We Don’t Need Better Teachers


I’ve been listening to lots of talk lately about how to “fix” education. Mostly, from people not currently involved in the design or delivery of education.  And there are lots and lots of theories.

(I’d imagine that when plumbers get together for a beer, they laugh about how architects think they know how to “fix” plumbing.  It’s always fun to listen to people who have used a complex system pontificate about how to redesign it.)

And like the plumbers, it looks pretty simple to me.  The problem is that the people sitting on top of the system don’t really want to think about all the crap that flows through the system.  And eventually the sheer amount of crap in the system plugs it up, and the system stops working.

Roto-Rooting K-12 Education

outhouseMany years ago, we all headed outdoors to do our business.  There was a little house with a half-moon on the door and a Sears catalog.  That worked just fine, until the whole idea of indoor plumbing came along and pretty soon there wasn’t much of a market for outhouse manufacturers.  It didn’t mean that they weren’t high-quality outhouses, or that the people who built them didn’t care a lot about their product.

But things had changed.  Technology had come along that was more efficient and better served the needs of the user.

So even if we’d paid more for the outhouses, or given them incentive bonuses for taking higher levels of crap than the average — it wouldn’t have fixed the basic problem.

A Better Way To Do It

The type of learning that we’re trying to support in K-12 is, in large measure, not very difficult to provide.  Much of it is rote memorization, matching patterns, and understanding simple relationships.  The content (reading, writing and ‘rithmetic) hasn’t changed markedly since I was a tiny tot.

What has changed is the availability of technology to deliver this learning.  Beginning with Sesame Street and the Muppets, we saw that the use of well-designed video really worked for learning.  Then video games showed us that higher level learning could also be very effective.  Now e-learning provides more than half of the training that happens in the corporate arena.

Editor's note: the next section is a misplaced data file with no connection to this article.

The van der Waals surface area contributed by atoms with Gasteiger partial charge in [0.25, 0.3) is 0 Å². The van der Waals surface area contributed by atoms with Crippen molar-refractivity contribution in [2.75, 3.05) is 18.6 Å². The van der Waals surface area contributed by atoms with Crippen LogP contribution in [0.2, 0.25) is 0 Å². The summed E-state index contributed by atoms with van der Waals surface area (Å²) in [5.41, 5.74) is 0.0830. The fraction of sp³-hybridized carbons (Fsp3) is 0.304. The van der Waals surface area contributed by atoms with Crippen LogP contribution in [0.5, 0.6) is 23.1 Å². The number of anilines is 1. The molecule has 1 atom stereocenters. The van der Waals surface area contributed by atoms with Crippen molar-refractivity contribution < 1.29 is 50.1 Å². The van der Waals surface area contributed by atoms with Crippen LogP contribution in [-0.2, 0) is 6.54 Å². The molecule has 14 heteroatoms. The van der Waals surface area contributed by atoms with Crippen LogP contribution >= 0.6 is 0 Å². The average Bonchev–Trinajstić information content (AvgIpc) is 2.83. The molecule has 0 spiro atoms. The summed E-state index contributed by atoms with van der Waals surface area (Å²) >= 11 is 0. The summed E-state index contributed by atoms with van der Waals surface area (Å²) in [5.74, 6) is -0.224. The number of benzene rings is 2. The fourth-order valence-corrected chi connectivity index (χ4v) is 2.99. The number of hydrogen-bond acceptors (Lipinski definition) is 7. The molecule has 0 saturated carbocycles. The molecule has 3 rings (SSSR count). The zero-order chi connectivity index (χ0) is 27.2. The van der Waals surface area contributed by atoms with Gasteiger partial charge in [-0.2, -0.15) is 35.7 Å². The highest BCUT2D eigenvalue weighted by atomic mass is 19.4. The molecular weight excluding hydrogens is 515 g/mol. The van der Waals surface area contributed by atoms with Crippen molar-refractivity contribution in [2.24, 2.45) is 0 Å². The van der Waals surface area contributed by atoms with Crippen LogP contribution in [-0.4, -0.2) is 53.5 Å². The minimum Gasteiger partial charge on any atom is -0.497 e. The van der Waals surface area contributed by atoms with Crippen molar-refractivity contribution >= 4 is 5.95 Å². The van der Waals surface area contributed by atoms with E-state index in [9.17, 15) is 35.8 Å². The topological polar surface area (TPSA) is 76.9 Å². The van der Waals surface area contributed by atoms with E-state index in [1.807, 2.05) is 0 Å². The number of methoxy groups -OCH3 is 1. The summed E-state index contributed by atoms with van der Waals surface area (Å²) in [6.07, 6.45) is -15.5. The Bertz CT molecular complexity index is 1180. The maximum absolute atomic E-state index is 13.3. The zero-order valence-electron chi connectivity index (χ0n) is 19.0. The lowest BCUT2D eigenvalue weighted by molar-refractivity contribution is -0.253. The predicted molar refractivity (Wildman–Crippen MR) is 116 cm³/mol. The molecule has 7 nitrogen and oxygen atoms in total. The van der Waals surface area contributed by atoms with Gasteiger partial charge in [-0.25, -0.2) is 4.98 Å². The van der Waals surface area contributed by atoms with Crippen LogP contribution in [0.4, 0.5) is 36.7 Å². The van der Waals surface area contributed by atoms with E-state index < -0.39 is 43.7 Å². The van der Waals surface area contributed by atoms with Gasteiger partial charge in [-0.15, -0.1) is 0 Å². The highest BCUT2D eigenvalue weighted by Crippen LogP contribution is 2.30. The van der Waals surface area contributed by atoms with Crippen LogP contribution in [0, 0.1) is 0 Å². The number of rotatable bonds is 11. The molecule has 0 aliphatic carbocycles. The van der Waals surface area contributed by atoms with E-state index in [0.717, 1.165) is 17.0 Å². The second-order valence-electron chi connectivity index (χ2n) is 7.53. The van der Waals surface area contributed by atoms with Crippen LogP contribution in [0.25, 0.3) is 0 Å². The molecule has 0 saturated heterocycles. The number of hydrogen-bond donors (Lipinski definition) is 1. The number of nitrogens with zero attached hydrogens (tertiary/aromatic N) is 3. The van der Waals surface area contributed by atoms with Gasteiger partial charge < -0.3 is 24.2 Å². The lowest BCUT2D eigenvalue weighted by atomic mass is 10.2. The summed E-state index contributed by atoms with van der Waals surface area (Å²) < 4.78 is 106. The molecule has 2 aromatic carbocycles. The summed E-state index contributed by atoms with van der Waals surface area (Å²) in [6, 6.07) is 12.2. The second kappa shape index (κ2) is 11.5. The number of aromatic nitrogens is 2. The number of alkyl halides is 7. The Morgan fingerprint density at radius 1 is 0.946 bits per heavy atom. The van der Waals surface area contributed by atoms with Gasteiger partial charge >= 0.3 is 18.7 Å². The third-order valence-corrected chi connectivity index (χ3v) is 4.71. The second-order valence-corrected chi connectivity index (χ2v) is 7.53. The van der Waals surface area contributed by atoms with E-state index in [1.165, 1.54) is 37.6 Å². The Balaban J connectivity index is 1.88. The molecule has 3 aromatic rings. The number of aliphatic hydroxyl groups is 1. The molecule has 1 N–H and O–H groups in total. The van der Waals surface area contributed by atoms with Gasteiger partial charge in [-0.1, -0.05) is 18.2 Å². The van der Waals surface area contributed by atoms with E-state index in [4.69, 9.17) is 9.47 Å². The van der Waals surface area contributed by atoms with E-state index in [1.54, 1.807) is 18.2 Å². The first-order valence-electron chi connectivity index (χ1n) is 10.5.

But our school districts keep telling us that we need more money to find and hire highly skilled teachers for the classrooms, and pay them incentives if they succeed at teaching Johnny to read.

(In the corporate world, we call this “Instructor Led Training” or “ILT” — and there’s less and less of it every year.  It’s very expensive, often gives inconsistent results and isn’t very flexible for individual learners.)

But – But – But

No, I’m not saying we don’t need to have children spend time learning social skills.  Or understanding how to work with others, be part of a team, support diversity, appreciate fine art or hug trees.  Those are things that technology-driven learning doesn’t always do well — yet.  A human instructor is great for that kind of content.

But right now, 50% of the kids in my state don’t graduate from high school.  The lion’s share of graduates don’t read at grade level.  Making change is a challenge. Basic economics is a mystery. These are skills that could be taught easily (for most students) with technology, leaving our teachers lots of time for the outliers and special situations.

But the people sitting on top of the system just keep downloading more crap.

Let’s Put On A Show! My Mom Can Make The Costumes…


I spent 14 hours on the road (well, in the air and in airports and waiting in shuttle buses) the other day to come to rainy Las Vegas for a show.  It’s about Learning, that thing that I spend lots of time trying to help clients make happen.

“Putting on a big show” is a concept that has really run into some difficult times over the last few years.  Airplane bombers, tanking economies, online learning and general “I don’t want to spend a week away from my desk” sorts of attitudes are making it pretty difficult.

As someone who used to build content for great big shows, it makes me sad.  As someone who comes to speak at great big shows (to troll for unsuspecting clients) it makes me even sadder.  It’s just not much fun anymore.

bugsy_siegelThere used to be free food.  At this show, I’m going to get a free ice-cream bar.  There used to be free bands at cocktail parties.  At this show, I’ll have to hum ABBA songs or listen to my i-Pod while I pay $20 for a beer.  And there used to be lavish hotels and convention centers — and at this show, I’m a mile from the strip in a hotel that looks like Bugsy Siegal might come around the corner any minute.

But I had a pretty good group for my workshop yesterday — they struggled a bit (I’m not your typical PowerPoint lecture sort of guy) and there were a few evaluations that reflected that.  And I’m enjoying my hallway conversations and the Twitter backchannel discussions during the presentations.